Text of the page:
SRU sport management class offers hands-on experience

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Sports complex from the air

As part of a class project, Slippery Rock University students in the Sport Facility and Event Management class provided risk assessments for facilities that include Spooky Nook Sports in Manheim, which is the largest indoor sports complex in North America (photo courtesy of Spooky Nook Sports).

Dec. 17, 2018

SLIPPERY ROCK, Pa. - Administration, coaching, communications, community relations, IT. The list goes on and on. There are almost as many areas of focus in a professional sports team's operations as there are teams themselves.

And while Jenna Plutyk has already interned with the New York Yankees and will be doing a second internship next semester with the Charlotte Hornets, her internship focus has always been in the areas of marketing and sales. The Slippery Rock University senior sport management major from Saxonburg has yet to find herself involved with "game day" operations. However, after taking part in SRU's Sport Facility and Event Management class, Plutyk feels as though she's already got major league experience.

Jenna Plutyk

   PLUTYK

What sets the class apart from others is how SRU students interact with alumni, businesses and organizations to offer tangible outcomes, like a facility risk assessment or hosting a golf outing.

"The hands-on experience was very beneficial," said Plutyk. "I never looked at is as homework. I needed to make these calls or send these emails and I knew I was going to be able to see the end result.."

Students in the class either hosted a charity golf outing or an awards ceremony that recognized SRU sport management students and alumni. Plutyk's family owns the Saxon Golf Course in Sarver, so being the chair of the charity golf outing seemed like an obvious role, but she said even with her family history, hosting the event was a challenge in making sure that securing corporate sponsorships and arranging foursomes went off without a hitch.

"You have to think on your feet and plan for anything," Plutyk said. "This was helpful for me because I had to develop my communication skills and, because we're walking into a business and asking them to donate, it helped alleviate a lot of fears."

The annual golf outings and awards banquets each typically attract 125-150 people and generate $6,000 in net income, while also securing sponsorships from organizations including the Butler County Tourism Bureau, UPMC Sports Medicine and Highmark. All proceeds from the events benefit charities such as VelSano, a cancer-research initiative through the Cleveland Clinic, and at least two scholarships each year for SRU sport management students.

"A lot of our students end up working in the event management side of sport, so often they'll use this experience on their resumes to get that internship which leads to a full-time job," said Brian Crow, professor of sport management and the class's instructor. "This experience hosting a golf outing or an awards banquet puts them on a different level compared to interns or graduates from other schools."

Jason Kmick, who graduated from SRU with a degree in exercise science in 2001 and a master's degree in sport management in 2005, took the Facility and Event Management course and benefited from the experience when he was charged early in his career with organizing a 5-kilometer race while on staff at the New Castle YMCA. He's now the executive director of the Buhl Community Recreation Center in Sharon.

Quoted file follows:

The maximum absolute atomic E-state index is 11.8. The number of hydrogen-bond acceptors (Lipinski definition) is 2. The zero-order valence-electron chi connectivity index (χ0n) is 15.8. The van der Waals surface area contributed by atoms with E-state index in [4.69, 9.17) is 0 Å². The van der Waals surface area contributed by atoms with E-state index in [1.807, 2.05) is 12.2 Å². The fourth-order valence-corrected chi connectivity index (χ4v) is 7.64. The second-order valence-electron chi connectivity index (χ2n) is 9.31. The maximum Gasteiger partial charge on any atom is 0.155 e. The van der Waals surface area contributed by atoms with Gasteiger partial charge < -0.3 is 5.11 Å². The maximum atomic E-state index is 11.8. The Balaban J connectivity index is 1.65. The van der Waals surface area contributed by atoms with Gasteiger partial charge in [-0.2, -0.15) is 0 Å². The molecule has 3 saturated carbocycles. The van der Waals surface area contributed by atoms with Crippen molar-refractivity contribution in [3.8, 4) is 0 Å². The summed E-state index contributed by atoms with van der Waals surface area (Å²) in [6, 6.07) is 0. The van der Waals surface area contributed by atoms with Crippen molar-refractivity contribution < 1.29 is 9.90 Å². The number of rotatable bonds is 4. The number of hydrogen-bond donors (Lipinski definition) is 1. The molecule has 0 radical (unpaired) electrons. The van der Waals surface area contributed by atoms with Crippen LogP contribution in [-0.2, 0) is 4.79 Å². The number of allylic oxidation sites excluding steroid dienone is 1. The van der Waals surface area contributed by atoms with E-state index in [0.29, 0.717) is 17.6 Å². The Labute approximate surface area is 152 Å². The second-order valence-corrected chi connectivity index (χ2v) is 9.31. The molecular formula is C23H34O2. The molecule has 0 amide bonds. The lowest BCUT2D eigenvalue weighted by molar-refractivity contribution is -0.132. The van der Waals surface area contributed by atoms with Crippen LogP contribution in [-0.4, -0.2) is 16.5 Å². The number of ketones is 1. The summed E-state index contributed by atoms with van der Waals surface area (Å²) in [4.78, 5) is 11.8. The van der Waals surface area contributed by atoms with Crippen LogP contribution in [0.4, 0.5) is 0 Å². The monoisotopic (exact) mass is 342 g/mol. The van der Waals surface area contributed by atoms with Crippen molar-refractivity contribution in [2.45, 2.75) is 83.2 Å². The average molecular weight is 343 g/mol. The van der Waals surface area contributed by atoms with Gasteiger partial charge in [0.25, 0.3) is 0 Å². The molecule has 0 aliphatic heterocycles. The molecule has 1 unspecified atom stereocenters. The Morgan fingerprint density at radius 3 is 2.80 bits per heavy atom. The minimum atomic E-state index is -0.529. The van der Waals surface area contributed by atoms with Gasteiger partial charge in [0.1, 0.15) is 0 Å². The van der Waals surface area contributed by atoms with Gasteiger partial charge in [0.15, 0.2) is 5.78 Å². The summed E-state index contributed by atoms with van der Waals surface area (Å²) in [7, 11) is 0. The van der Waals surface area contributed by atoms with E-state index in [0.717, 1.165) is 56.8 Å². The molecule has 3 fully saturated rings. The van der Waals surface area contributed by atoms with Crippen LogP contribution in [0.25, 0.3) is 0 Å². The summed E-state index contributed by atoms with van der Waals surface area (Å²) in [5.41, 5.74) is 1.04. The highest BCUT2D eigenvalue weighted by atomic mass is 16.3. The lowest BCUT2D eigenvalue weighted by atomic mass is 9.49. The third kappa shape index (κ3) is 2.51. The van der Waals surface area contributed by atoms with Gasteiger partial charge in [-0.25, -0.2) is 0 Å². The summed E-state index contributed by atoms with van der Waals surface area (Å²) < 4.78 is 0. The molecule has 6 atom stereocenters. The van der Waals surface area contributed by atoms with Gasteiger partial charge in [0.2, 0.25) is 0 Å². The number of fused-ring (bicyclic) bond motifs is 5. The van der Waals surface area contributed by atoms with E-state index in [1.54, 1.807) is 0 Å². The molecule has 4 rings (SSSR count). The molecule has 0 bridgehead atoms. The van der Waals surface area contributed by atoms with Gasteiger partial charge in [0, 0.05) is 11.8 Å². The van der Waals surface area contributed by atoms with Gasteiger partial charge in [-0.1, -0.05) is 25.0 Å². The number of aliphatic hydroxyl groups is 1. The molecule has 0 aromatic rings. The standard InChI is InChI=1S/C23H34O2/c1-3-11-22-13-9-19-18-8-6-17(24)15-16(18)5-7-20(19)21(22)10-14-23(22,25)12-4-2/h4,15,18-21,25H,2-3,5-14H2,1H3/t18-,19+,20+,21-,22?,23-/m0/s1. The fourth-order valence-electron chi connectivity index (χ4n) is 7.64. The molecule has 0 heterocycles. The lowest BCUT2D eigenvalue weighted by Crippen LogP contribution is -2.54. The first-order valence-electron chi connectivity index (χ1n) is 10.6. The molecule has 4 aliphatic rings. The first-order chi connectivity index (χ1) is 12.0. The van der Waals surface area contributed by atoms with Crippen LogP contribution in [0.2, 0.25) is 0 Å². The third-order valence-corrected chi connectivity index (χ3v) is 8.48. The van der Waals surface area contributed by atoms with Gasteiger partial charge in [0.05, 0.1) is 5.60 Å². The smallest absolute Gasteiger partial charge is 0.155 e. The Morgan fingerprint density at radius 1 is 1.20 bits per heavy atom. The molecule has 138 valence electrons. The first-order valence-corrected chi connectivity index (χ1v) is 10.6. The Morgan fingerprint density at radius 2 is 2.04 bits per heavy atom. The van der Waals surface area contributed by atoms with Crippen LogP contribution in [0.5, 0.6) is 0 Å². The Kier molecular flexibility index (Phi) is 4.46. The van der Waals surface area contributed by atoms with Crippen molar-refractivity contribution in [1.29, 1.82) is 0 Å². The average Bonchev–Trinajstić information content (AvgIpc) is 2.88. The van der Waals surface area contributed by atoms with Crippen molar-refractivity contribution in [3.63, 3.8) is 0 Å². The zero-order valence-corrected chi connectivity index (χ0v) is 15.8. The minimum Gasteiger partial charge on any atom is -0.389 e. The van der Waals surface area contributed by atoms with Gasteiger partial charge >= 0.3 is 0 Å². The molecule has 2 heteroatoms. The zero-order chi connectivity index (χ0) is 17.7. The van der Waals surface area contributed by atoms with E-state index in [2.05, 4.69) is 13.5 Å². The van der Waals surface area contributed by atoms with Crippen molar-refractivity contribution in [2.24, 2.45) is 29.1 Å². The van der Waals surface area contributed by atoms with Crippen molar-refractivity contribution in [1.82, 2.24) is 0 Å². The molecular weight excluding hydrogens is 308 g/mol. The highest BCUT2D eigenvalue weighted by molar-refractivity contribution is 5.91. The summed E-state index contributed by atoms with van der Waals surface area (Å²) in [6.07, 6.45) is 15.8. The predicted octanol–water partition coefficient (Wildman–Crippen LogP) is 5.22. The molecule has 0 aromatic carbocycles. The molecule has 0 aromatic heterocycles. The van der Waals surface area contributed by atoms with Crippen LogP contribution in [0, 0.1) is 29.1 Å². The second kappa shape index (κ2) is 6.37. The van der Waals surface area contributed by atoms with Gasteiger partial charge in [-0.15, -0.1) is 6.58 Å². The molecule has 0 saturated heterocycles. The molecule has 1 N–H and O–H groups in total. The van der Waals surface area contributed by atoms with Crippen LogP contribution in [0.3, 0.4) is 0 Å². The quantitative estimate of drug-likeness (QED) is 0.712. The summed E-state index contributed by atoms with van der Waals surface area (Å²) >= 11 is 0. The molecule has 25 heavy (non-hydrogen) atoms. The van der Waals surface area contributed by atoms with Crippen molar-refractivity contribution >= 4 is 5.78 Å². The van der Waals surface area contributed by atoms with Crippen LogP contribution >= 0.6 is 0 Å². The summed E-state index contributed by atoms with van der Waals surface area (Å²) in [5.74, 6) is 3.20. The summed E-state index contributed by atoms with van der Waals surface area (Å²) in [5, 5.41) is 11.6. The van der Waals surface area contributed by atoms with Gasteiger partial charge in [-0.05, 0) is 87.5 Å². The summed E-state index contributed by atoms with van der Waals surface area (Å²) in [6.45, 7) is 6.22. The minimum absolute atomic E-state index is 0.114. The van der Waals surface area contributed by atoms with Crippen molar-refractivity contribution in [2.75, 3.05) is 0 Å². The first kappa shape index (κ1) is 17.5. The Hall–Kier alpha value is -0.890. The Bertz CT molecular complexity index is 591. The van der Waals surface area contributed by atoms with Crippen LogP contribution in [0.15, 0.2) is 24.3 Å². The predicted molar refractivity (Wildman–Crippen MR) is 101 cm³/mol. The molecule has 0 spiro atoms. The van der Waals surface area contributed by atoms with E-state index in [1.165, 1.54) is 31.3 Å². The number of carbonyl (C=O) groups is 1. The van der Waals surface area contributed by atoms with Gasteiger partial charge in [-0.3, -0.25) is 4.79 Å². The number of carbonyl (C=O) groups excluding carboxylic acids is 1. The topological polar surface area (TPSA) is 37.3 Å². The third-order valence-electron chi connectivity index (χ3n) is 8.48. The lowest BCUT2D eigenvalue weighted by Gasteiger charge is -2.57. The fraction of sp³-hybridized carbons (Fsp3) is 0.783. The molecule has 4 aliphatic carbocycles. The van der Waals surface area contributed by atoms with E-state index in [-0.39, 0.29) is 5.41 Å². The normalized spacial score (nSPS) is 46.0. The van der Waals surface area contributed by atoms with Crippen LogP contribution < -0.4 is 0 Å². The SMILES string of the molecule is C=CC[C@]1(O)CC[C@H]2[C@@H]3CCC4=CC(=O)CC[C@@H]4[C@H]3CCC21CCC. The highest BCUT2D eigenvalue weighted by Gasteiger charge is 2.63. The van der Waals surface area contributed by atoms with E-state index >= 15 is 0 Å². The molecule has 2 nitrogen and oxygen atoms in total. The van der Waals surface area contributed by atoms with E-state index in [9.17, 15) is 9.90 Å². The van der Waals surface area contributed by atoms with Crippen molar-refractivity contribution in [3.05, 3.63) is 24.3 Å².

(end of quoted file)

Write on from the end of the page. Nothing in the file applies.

"Event management can be so difficult; it's a lot of moving parts, organization, sticking to deadlines and communication," Kmick said. "You also have solicitation of sponsorships. It's a lot of things coming together at once. In every role that I've had in my career, those classes have played some part."

Another distinguishing aspect of the class is how students are paired off in groups of two to conduct a facility risk assessment for a business or organization, identifying everything from slip hazards to safely securing money and equipment. For example, Plutyk analyzed the Butler County Family YMCA, where she worked as a cheerleading and gymnastics coach, and presented findings that could be used by the YMCA's risk team to identify issues that are important to the facility's operation, not only for insurance purposes but for the safety of their members.

SRU students have worked with various recreation centers and professional sports teams, including the Washington Wild Things' Consol Energy Park in Washington, the Dick's Sporting Goods Sportsplex at Graham Park in Cranberry Township and Spooky Nook Sports in Manheim, which is the largest indoor sports complex in North America.

Kmick was on both sides of the risk analysis partnership, working with a recreation center in Butler when he was an SRU student and having SRU students conduct an analysis at the New Castle YMCA when he worked there.

"In this industry, we take risk management very seriously," Kmick said. "To have the students support an organization, especially a nonprofit that usually has limited resources, is very beneficial and we hope beneficial for the students."

In some cases, organizations will implement the SRU students' reports as part of their risk assessment submitted to insurance providers, but in all cases they use the findings as recommendations or a "second set of eyes."

"Anytime you can get students in your classes to get real-life experiences, it's going to be very helpful when the students graduate," Kmick said. "That's the beauty of that class: you're actually applying what you are learning to an actual event or report that has results and it's tangible, as opposed to talking about a theoretical example. That's where the Sports Management Department at SRU does a great job; you do actual work in the real world."

MEDIA CONTACT: Justin Zackal | 724.738.4854 | justin.zackal@sru.edu